The treated fluid is then applied to a surface. All, or more usually part, of the DNA from the lysed nuclei forms a mesh which remains in contact with the surface and captures intact cell nuclei. The surface preferably takes the form of a permeable membrane, that is to say a membrane through which the treated fluid can be passed. Membranes of woven or non-woven fibres or filaments are preferred. However track etched or other methods of filter manufacture are also suitable. Alternatively, solid sheets can be used. The choice is dependent on the particular application. Membranes of various pore sizes are also suitable; the larger the pore size, the easier removal of contaminants becomes, but the less is the retention of the nuclei because there are fewer positions for attachment of the DNA mesh.

Various means are available for ensuring that the mesh of DNA remains in contact with the surface. Preferably the surface is of a material which is capable of binding DNA, for example by chemical interaction or hydrophobic bonding or physical absorption or by a charge interaction. DNA binding to plastics materials is complex and involves various combination of these phenomena. For example a highly charged polymer surface may favour charge interaction, while an uncharged polymer surface may favour hydrophobic bonding. When the surface is a permeable membrane, the DNA mesh may be physically trapped on or in the pores or apertures of the membrane. It is alternatively possible, but not preferred, to use a surface which has no nuclear capture properties; for example, a DNA mesh could be sandwiched between two permeable membranes.

Many materials are known which have nuclear capture properties, including polyester, polyamide, polycarbonate, cellulose, nitrocellulose, polyvinylidene difluoride, and glass. These are preferably used in the form of porous membranes of woven or non-woven fibres or filaments, such as are commercially available. Or the surface can be made of any material which can be activated chemically or physically such that it binds DNA, for example by having positive charges attached or by concealing negative charges, or by the addition of hydrophobic binding moieties.

The structure of the assembly for the support of the permeable membrane or other surface is not critical to the invention. This can be part of a filtration unit, or be attached to a carrier in the form of a `dipstick`. Also, the method for applying the treated fluid to the permeable membrane or other surface is not critical to the invention. It is possible to use a pumped system, with either positive or negative pressure, or simply to allow settlement of the DNA mesh on the surface during an incubation.

It is a characteristic feature of the invention that intact cell nuclei are captured by a DNA mesh rather than by any other form of nuclear capture surface. It is the DNA mesh that is generally absorbed or bonded on the surface. Generally the DNA for the mesh is present or is formed in the fluid at a time not later than the fluid is applied to the permeable membrane or other surface. In this context, however, steps a) and b) of the method of the invention can be performed simultaneously.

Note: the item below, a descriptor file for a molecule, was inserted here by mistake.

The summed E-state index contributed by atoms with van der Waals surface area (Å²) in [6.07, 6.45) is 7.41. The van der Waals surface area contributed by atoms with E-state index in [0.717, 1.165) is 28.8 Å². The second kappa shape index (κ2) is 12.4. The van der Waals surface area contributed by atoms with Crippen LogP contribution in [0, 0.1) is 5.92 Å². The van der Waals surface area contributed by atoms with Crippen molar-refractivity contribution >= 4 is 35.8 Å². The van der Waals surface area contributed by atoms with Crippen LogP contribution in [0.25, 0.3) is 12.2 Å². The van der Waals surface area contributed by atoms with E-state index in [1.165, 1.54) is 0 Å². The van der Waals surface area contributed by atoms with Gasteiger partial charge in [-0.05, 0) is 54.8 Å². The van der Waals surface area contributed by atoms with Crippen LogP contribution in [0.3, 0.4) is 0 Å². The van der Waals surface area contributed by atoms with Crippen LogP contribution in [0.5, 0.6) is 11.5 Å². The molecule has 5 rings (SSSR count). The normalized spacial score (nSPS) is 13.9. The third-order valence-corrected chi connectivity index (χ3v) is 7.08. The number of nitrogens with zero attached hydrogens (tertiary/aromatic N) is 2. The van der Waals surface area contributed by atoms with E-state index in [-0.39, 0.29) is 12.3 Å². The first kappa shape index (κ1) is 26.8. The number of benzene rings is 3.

Once capture of the nuclei has been effected, the lysis agent can be removed by usual washing techniques. Thus the permeable membrane or other surface (with the DNA mesh and nuclei attached), can be immersed in a washing solution, or a washing solution can be passed through the permeable membrane. Washing solutions and techniques are not critical to the invention.

The method of the invention is preferably used to separate and recover cell nuclei and associated DNA from other cellular contaminants. However, the method can also be useful for the removal of nuclear components to allow recovery of the cytoplasmic fraction. This has the same advantage as for DNA, but the whole process is so rapid that potentially labile cytoplasmic components can be obtained in good condition.

For these applications also, the detergent/buffer solution needs to be optimised, as some detergents/buffers may damage components of interest. Varying the pH/ionic strength/ion type/detergent type/detergent concentration and time of lysis can adapt this method for all further applications.

For removing nuclei from the permeable membrane or other surface, several methods are available depending on the desired application.

If large intact DNA is required removal of the nuclei must be by the use of either non-sequence specific DNAses or sequence specific restriction enzymes which are immobilised on a solid phase such as a bead. This is because the nuclear membranes are very permeable and will allow these enzymes to enter and degrade the internal DNA. It may be possible also to effect the same by removing the DNAse after a short period by washing to cut the exposed DNA before much entry into the cells has occurred.

In either case the nuclei can then be washed off or centrifuged off the membrane.

If restricted DNA is required then restriction can go ahead on the mesh. The capture-DNA will be cut as well as intranuclear DNA. The nuclei/cut DNA can then be eluted by washing or centrifugation.

If intact nuclei are required then they must be returned quickly after capture to a supporting medium containing glycerol or sucrose without detergents to prevent loss of internal components such as transcription factors.